Recently, Kessner et al1 reported an extensive epidemic due to enteropathogenic Escherichia coli (EPEC) which occurred during the winter of 1960-1961 in the metropolitan Chicago-northwestern Indiana region. This report prompted us to recount our experience with a nosocomial epidemic, sparked by the Chicago outbreak, which plagued our hospital for a period of three months. Our epidemic started late in July, 1961, and was attributed to 8-month-old twins admitted with diarrhea. Their 18-month-old sibling had been discharged from a Chicago hospital two weeks previously. The epidemic involved 27 infants (25 of them cross-infections in our hospital) and contributed to the death of six children. During the preceding six years, suppression of contagion of EPEC by a neomycin sulfate "umbrella" was successful in reducing contagion in diarrhea patients admitted to the Children's Hospital, Columbus, Ohio.2 All newly admitted diarrhea patients under 2 years of age were given oral neomycin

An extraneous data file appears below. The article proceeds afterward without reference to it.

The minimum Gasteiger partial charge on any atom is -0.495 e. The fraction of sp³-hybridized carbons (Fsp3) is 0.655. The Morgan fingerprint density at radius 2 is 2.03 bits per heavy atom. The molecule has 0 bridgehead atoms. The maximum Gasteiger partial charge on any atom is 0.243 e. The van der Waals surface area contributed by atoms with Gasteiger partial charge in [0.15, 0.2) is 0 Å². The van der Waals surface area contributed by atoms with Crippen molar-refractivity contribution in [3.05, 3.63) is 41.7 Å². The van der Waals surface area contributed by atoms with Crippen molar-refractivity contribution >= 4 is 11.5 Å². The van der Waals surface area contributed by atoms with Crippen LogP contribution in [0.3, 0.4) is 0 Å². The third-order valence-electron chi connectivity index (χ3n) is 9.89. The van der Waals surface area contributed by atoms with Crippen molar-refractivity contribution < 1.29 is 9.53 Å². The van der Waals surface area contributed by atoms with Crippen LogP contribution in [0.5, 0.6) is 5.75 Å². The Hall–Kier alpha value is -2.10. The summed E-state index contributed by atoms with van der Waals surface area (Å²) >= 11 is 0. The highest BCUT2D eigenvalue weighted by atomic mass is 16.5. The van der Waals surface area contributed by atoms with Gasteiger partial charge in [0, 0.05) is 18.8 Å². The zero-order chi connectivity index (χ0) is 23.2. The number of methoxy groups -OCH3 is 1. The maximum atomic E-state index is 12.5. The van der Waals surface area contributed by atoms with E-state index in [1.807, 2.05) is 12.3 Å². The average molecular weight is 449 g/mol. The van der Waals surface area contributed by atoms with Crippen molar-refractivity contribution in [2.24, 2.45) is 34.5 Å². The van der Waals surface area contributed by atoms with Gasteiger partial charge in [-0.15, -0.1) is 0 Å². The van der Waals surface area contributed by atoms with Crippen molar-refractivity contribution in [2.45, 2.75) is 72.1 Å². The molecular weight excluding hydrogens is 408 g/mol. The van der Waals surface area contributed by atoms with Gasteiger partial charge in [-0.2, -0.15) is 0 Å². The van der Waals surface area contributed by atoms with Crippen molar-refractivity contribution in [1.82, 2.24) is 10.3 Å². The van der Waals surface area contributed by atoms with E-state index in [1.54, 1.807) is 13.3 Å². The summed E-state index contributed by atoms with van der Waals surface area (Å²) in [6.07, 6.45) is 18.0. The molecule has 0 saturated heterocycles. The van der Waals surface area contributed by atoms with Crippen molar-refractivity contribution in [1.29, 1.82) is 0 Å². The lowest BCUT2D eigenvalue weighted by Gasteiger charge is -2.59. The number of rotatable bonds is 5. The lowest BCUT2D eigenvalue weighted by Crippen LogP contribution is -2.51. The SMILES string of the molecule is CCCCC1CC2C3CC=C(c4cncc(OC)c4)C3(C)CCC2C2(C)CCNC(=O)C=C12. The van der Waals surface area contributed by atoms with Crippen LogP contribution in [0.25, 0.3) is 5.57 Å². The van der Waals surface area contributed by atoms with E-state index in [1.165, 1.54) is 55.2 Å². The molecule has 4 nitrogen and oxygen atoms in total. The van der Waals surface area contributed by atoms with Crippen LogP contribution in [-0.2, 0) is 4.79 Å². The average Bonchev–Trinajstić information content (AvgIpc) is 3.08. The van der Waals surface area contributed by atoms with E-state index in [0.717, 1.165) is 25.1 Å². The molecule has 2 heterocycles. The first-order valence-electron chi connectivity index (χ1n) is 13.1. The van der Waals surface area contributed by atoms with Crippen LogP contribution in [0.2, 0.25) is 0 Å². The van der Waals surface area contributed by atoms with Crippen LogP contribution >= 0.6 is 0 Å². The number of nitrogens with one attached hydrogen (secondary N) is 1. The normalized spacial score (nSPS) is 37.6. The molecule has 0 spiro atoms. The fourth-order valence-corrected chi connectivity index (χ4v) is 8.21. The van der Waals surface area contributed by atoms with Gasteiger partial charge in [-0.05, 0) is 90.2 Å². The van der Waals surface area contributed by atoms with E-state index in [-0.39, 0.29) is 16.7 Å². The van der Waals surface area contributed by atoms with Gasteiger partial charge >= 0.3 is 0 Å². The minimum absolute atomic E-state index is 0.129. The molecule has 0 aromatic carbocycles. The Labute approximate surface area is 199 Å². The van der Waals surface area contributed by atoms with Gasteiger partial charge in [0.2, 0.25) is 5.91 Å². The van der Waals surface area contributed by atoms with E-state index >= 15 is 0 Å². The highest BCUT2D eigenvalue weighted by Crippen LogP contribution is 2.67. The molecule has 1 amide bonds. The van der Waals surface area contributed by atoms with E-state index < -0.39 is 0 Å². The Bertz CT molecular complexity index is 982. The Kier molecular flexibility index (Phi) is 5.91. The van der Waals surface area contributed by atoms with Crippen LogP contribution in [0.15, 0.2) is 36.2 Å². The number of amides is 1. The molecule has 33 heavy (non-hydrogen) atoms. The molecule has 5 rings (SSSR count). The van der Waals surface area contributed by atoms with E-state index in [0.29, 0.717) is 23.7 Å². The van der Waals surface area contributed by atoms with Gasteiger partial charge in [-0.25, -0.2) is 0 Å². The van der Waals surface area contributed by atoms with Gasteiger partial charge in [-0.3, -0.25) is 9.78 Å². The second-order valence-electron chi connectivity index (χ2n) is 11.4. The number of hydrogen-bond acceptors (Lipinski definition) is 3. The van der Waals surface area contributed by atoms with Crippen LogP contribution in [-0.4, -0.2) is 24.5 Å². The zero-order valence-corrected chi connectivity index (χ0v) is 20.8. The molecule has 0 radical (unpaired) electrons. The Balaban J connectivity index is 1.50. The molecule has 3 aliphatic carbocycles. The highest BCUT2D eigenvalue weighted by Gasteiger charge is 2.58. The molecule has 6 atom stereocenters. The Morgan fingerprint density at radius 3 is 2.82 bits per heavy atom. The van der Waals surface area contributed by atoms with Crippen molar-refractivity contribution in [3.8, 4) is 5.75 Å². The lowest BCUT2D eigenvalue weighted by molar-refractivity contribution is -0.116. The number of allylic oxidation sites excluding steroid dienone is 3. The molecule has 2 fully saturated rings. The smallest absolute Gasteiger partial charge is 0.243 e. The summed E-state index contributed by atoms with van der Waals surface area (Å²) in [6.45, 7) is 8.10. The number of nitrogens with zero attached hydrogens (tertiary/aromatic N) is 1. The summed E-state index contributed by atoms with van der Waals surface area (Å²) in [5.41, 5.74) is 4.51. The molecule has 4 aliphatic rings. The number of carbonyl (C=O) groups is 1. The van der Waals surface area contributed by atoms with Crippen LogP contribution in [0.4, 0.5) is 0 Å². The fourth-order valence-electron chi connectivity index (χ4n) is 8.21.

MURRAY WA, KHEDER J, WHEELER WE. Colistin Suppression of Escherichia Coli In Stools: I. Control of a Nosocomial Outbreak of Diarrhea Caused by Neomycin-Resistant Escherichia Coli 0111: B4. Am J Dis Child. 1964;108(3):274–277. doi:10.1001/archpedi.1964.02090010276009
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